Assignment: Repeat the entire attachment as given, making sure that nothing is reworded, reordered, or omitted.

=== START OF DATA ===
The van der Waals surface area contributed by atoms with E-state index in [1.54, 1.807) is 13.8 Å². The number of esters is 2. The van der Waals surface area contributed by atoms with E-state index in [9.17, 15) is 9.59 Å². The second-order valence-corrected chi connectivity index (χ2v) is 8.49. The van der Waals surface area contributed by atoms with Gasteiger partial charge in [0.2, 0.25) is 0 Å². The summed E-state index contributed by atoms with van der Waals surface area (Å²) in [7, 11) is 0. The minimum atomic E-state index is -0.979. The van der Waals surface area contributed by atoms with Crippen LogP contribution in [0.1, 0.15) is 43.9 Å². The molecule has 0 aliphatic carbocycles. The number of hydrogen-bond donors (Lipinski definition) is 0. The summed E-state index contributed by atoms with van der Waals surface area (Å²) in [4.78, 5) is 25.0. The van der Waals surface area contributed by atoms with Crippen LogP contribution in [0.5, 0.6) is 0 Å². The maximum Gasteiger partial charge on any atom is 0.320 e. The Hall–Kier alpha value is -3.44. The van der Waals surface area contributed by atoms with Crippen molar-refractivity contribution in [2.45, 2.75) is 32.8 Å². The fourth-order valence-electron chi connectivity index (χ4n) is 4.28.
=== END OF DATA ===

The van der Waals surface area contributed by atoms with E-state index in [1.54, 1.807) is 13.8 Å². The number of esters is 2. The van der Waals surface area contributed by atoms with E-state index in [9.17, 15) is 9.59 Å². The second-order valence-corrected chi connectivity index (χ2v) is 8.49. The van der Waals surface area contributed by atoms with Gasteiger partial charge in [0.2, 0.25) is 0 Å². The summed E-state index contributed by atoms with van der Waals surface area (Å²) in [7, 11) is 0. The minimum atomic E-state index is -0.979. The van der Waals surface area contributed by atoms with Crippen LogP contribution in [0.1, 0.15) is 43.9 Å². The molecule has 0 aliphatic carbocycles. The number of hydrogen-bond donors (Lipinski definition) is 0. The summed E-state index contributed by atoms with van der Waals surface area (Å²) in [4.78, 5) is 25.0. The van der Waals surface area contributed by atoms with Crippen LogP contribution in [0.5, 0.6) is 0 Å². The maximum Gasteiger partial charge on any atom is 0.320 e. The Hall–Kier alpha value is -3.44. The van der Waals surface area contributed by atoms with Crippen molar-refractivity contribution in [2.45, 2.75) is 32.8 Å². The fourth-order valence-electron chi connectivity index (χ4n) is 4.28.